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Inside the Polynesian Pipeline: A Migratory Analysis of Professional Samoan Football Players.
|dc.contributor.author||Saluga, Salvatore J., Jr|
|dc.title||Inside the Polynesian Pipeline: A Migratory Analysis of Professional Samoan Football Players.|
|dcterms.abstract||While Polynesian players have been a part of the National Football League (NFL) since its early days in the mid-20th century, only recently has widespread media and collegiate (recruiting) attention been allotted to it. CBS’ Sixty Minutes did a special on the topic in 2010, stating that men of Samoan descent are estimated to be 56 times more likely than any other ethnic or racial group to make it to the National Football League (Pelley 2010). The growing presence of Polynesian players in both NCAA and NFL football in the United States has led the journey from Polynesian communities to the NFL to be labeled the ‘Polynesian Pipeline’ by mainstream media. As more individual players are navigating the Polynesian Pipeline through the modern global sports system, there are an increasing number of stories, publications, and media sensations surrounding the lives and backgrounds of these athletes (Bale and Maguire 2014). The backgrounds of these athletes is one of great interest to the sports and sports media worlds, but in the twenty-first century academia has begun to take an interest in the topic, as well. The creation of a perceived ‘sports region’ around American Samoa - and the Samoan culture itself - has led to the significant increase in attention to the topic. Sports regions, according to John Bale, are geographical locations that are heavily associated with a particular sport, and often produces a disproportionate number of athletes in that spot. This interest has continued to be reflected on the field, as the number of Samoan players in the NFL has continued to rise. This study explores the migratory patterns undertaken by these players, including both players from American Samoa itself as well as the Samoan diaspora. This study finds that American Samoa, as well as the Samoan culture itself, emerged as a football ‘sports region’ in the twenty-first century, and that media output and mainstream culture attention to the phenomena had an effect on the recruitment, drafting, and migratory patterns of Samoan players. This thesis focused on the manner in which the Samoan athletes are portrayed in the media and in the world of sports. Often times, it was the ‘Polynesian Warrior’ image that permeated representations of Polynesian players. This study found that the identification of origins of successful football players ignited media-generated stereotypes, and thus promoted the Samoan people as fulfilling the stereotype of the ‘Polynesian Warrior’ for college coaches and scouts. This was another factor in the perceived creation of a sports region around the Samoan football community. These concepts were analyzed within the framework of political economy and using hermeneutics. Analyzing the capitalist systems of commodification of labor and people and its relation to producing and influencing migration flows will be translated to the academic sports arena. This theoretical framework is important in order to recognize the direct correlation between the political, economic, and social situations in American Samoa (and among Samoan diaspora), and the football mania of the society that ignites and enables the migratory football patterns taken by Samoan men. This framework was used to analyze the ‘sports region’ concept itself and how its production in the mainstream media affects the commodification and migratory patterns of athletes in the modern day global sports system through the example of American football players of Samoan descent. This analysis could provide a window into the formation of the sports region, and how the sports region and media output of such have affected the recruitment, drafting, and migratory patterns of Samoan football players.|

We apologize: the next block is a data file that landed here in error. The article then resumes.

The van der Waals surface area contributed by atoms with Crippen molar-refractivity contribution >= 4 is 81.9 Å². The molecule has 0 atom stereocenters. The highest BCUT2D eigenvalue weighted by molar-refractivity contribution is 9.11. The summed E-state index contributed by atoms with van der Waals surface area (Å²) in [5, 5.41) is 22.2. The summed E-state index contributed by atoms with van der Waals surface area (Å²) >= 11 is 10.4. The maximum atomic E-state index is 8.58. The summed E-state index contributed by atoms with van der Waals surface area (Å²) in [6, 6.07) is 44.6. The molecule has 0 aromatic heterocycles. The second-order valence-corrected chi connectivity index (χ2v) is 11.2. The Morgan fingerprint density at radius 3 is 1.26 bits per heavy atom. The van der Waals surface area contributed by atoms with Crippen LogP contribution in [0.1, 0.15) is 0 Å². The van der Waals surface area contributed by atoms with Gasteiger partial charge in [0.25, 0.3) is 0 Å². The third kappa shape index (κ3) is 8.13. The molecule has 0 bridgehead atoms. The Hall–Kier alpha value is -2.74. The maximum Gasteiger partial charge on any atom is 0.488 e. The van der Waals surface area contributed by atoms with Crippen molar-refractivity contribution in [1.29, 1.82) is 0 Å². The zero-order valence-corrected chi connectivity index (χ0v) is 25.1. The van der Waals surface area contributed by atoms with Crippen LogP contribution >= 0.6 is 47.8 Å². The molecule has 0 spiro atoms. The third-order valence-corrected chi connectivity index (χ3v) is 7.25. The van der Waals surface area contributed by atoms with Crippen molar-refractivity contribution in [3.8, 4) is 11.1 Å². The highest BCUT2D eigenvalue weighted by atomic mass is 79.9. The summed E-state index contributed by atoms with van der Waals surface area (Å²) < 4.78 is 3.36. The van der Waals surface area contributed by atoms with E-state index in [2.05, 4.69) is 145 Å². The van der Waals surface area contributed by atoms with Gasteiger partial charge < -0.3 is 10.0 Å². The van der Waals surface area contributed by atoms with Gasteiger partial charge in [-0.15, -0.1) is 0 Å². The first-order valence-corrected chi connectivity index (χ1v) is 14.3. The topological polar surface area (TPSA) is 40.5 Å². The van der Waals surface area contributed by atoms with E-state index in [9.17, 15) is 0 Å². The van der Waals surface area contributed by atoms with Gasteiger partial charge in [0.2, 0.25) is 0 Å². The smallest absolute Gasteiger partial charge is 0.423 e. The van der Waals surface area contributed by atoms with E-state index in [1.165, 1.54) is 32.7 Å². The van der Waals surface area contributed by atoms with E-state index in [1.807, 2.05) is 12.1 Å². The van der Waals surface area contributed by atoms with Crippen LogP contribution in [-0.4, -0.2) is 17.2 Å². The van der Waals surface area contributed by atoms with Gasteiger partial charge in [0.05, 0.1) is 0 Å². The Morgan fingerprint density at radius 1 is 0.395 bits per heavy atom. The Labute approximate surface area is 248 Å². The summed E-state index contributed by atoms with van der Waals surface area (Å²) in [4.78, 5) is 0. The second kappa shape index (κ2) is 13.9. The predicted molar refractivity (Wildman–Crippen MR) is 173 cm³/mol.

|dcterms.description||M.A. Thesis. University of Hawaiʻi at Mānoa 2018.|
|dcterms.publisher||University of Hawaiʻi at Mānoa|
|dcterms.rights||All UHM dissertations and theses are protected by copyright. They may be viewed from this source for any purpose, but reproduction or distribution in any format is prohibited without written permission from the copyright owner.|
|Appears in Collections:||
M.A. - Geography|
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